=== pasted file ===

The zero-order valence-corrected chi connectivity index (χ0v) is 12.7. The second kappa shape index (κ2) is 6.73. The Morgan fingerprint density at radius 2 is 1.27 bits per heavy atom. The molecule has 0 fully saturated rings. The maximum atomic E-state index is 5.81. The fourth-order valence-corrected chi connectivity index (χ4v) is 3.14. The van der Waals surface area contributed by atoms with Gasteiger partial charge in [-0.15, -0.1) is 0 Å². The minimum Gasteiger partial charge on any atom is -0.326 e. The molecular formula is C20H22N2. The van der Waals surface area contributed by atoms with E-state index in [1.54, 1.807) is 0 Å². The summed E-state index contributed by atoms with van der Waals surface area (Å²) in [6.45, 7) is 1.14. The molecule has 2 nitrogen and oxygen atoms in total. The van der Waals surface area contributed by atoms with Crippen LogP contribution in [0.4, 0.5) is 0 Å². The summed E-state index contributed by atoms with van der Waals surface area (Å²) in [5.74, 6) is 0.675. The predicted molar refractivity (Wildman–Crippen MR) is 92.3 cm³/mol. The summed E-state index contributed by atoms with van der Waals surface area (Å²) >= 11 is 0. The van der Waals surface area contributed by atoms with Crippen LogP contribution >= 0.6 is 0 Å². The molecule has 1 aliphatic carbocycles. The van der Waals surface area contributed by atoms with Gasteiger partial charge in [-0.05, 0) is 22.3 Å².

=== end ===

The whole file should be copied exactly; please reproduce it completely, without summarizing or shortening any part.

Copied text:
The zero-order valence-corrected chi connectivity index (χ0v) is 12.7. The second kappa shape index (κ2) is 6.73. The Morgan fingerprint density at radius 2 is 1.27 bits per heavy atom. The molecule has 0 fully saturated rings. The maximum atomic E-state index is 5.81. The fourth-order valence-corrected chi connectivity index (χ4v) is 3.14. The van der Waals surface area contributed by atoms with Gasteiger partial charge in [-0.15, -0.1) is 0 Å². The minimum Gasteiger partial charge on any atom is -0.326 e. The molecular formula is C20H22N2. The van der Waals surface area contributed by atoms with E-state index in [1.54, 1.807) is 0 Å². The summed E-state index contributed by atoms with van der Waals surface area (Å²) in [6.45, 7) is 1.14. The molecule has 2 nitrogen and oxygen atoms in total. The van der Waals surface area contributed by atoms with Crippen LogP contribution in [0.4, 0.5) is 0 Å². The summed E-state index contributed by atoms with van der Waals surface area (Å²) in [5.74, 6) is 0.675. The predicted molar refractivity (Wildman–Crippen MR) is 92.3 cm³/mol. The summed E-state index contributed by atoms with van der Waals surface area (Å²) >= 11 is 0. The van der Waals surface area contributed by atoms with Crippen LogP contribution >= 0.6 is 0 Å². The molecule has 1 aliphatic carbocycles. The van der Waals surface area contributed by atoms with Gasteiger partial charge in [-0.05, 0) is 22.3 Å².